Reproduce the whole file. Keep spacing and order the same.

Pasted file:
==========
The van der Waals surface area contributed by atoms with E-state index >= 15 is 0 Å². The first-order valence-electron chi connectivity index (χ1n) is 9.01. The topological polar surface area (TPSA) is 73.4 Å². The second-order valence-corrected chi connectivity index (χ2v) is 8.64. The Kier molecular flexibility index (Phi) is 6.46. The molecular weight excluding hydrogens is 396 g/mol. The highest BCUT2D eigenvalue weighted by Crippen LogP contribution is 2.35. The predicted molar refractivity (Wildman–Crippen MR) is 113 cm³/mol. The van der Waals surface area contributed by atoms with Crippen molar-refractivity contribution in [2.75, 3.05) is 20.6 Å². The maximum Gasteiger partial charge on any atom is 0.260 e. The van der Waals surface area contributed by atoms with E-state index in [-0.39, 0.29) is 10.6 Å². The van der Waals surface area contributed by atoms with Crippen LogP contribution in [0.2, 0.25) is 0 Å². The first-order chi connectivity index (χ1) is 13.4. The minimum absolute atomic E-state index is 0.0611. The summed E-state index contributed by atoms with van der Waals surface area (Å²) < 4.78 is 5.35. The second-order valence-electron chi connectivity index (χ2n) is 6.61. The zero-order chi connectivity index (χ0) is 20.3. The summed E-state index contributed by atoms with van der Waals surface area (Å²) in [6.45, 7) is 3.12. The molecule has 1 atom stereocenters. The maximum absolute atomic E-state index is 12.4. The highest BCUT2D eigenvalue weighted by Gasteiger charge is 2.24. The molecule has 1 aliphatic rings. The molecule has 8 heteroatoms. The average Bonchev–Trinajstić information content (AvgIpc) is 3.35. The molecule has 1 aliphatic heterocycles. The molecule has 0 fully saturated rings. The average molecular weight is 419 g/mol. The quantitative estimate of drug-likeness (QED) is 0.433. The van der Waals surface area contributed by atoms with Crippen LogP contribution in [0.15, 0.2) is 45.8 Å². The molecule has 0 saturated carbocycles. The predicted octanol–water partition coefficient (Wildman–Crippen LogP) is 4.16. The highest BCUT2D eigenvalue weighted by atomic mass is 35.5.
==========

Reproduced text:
The van der Waals surface area contributed by atoms with E-state index >= 15 is 0 Å². The first-order valence-electron chi connectivity index (χ1n) is 9.01. The topological polar surface area (TPSA) is 73.4 Å². The second-order valence-corrected chi connectivity index (χ2v) is 8.64. The Kier molecular flexibility index (Phi) is 6.46. The molecular weight excluding hydrogens is 396 g/mol. The highest BCUT2D eigenvalue weighted by Crippen LogP contribution is 2.35. The predicted molar refractivity (Wildman–Crippen MR) is 113 cm³/mol. The van der Waals surface area contributed by atoms with Crippen molar-refractivity contribution in [2.75, 3.05) is 20.6 Å². The maximum Gasteiger partial charge on any atom is 0.260 e. The van der Waals surface area contributed by atoms with E-state index in [-0.39, 0.29) is 10.6 Å². The van der Waals surface area contributed by atoms with Crippen LogP contribution in [0.2, 0.25) is 0 Å². The first-order chi connectivity index (χ1) is 13.4. The minimum absolute atomic E-state index is 0.0611. The summed E-state index contributed by atoms with van der Waals surface area (Å²) < 4.78 is 5.35. The second-order valence-electron chi connectivity index (χ2n) is 6.61. The zero-order chi connectivity index (χ0) is 20.3. The summed E-state index contributed by atoms with van der Waals surface area (Å²) in [6.45, 7) is 3.12. The molecule has 1 atom stereocenters. The maximum absolute atomic E-state index is 12.4. The highest BCUT2D eigenvalue weighted by Gasteiger charge is 2.24. The molecule has 1 aliphatic rings. The molecule has 8 heteroatoms. The average Bonchev–Trinajstić information content (AvgIpc) is 3.35. The molecule has 1 aliphatic heterocycles. The molecule has 0 fully saturated rings. The average molecular weight is 419 g/mol. The quantitative estimate of drug-likeness (QED) is 0.433. The van der Waals surface area contributed by atoms with Crippen LogP contribution in [0.15, 0.2) is 45.8 Å². The molecule has 0 saturated carbocycles. The predicted octanol–water partition coefficient (Wildman–Crippen LogP) is 4.16. The highest BCUT2D eigenvalue weighted by atomic mass is 35.5.